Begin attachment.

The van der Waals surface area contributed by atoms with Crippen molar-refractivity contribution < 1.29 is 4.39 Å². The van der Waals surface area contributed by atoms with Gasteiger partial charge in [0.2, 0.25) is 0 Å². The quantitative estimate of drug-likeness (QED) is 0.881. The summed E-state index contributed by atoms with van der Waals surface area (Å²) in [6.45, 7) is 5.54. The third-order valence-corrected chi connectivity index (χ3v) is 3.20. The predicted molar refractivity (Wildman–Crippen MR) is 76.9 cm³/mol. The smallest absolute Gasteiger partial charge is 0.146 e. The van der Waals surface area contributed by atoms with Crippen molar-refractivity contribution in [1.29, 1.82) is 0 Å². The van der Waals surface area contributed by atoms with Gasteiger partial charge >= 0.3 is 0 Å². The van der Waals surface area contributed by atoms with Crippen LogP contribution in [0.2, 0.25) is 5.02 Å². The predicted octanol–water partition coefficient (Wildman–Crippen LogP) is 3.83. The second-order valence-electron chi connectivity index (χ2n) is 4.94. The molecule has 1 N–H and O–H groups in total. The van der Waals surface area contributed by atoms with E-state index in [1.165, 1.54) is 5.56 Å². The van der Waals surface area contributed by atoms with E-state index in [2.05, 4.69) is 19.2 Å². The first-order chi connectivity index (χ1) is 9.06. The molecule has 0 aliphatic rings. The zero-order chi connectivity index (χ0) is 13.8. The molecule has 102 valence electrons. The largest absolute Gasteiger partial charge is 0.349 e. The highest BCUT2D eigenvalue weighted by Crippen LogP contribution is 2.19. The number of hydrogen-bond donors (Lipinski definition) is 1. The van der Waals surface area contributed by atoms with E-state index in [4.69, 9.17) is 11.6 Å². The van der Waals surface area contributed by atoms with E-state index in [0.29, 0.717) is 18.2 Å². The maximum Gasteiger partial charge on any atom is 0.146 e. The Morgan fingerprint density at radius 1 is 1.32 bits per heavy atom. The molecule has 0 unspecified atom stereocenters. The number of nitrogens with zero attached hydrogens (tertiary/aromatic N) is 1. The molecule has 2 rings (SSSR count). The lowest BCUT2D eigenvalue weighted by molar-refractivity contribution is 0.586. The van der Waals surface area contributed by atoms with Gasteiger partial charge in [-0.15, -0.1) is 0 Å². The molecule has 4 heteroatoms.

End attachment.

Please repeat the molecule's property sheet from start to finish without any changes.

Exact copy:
The van der Waals surface area contributed by atoms with Crippen molar-refractivity contribution < 1.29 is 4.39 Å². The van der Waals surface area contributed by atoms with Gasteiger partial charge in [0.2, 0.25) is 0 Å². The quantitative estimate of drug-likeness (QED) is 0.881. The summed E-state index contributed by atoms with van der Waals surface area (Å²) in [6.45, 7) is 5.54. The third-order valence-corrected chi connectivity index (χ3v) is 3.20. The predicted molar refractivity (Wildman–Crippen MR) is 76.9 cm³/mol. The smallest absolute Gasteiger partial charge is 0.146 e. The van der Waals surface area contributed by atoms with Crippen molar-refractivity contribution in [1.29, 1.82) is 0 Å². The van der Waals surface area contributed by atoms with Gasteiger partial charge >= 0.3 is 0 Å². The van der Waals surface area contributed by atoms with Crippen LogP contribution in [0.2, 0.25) is 5.02 Å². The predicted octanol–water partition coefficient (Wildman–Crippen LogP) is 3.83. The second-order valence-electron chi connectivity index (χ2n) is 4.94. The molecule has 1 N–H and O–H groups in total. The van der Waals surface area contributed by atoms with E-state index in [1.165, 1.54) is 5.56 Å². The van der Waals surface area contributed by atoms with E-state index in [2.05, 4.69) is 19.2 Å². The first-order chi connectivity index (χ1) is 9.06. The molecule has 0 aliphatic rings. The zero-order chi connectivity index (χ0) is 13.8. The molecule has 102 valence electrons. The largest absolute Gasteiger partial charge is 0.349 e. The highest BCUT2D eigenvalue weighted by Crippen LogP contribution is 2.19. The number of hydrogen-bond donors (Lipinski definition) is 1. The van der Waals surface area contributed by atoms with E-state index in [4.69, 9.17) is 11.6 Å². The van der Waals surface area contributed by atoms with E-state index in [0.29, 0.717) is 18.2 Å². The maximum Gasteiger partial charge on any atom is 0.146 e. The Morgan fingerprint density at radius 1 is 1.32 bits per heavy atom. The molecule has 0 unspecified atom stereocenters. The number of nitrogens with zero attached hydrogens (tertiary/aromatic N) is 1. The molecule has 2 rings (SSSR count). The lowest BCUT2D eigenvalue weighted by molar-refractivity contribution is 0.586. The van der Waals surface area contributed by atoms with Gasteiger partial charge in [-0.15, -0.1) is 0 Å². The molecule has 4 heteroatoms.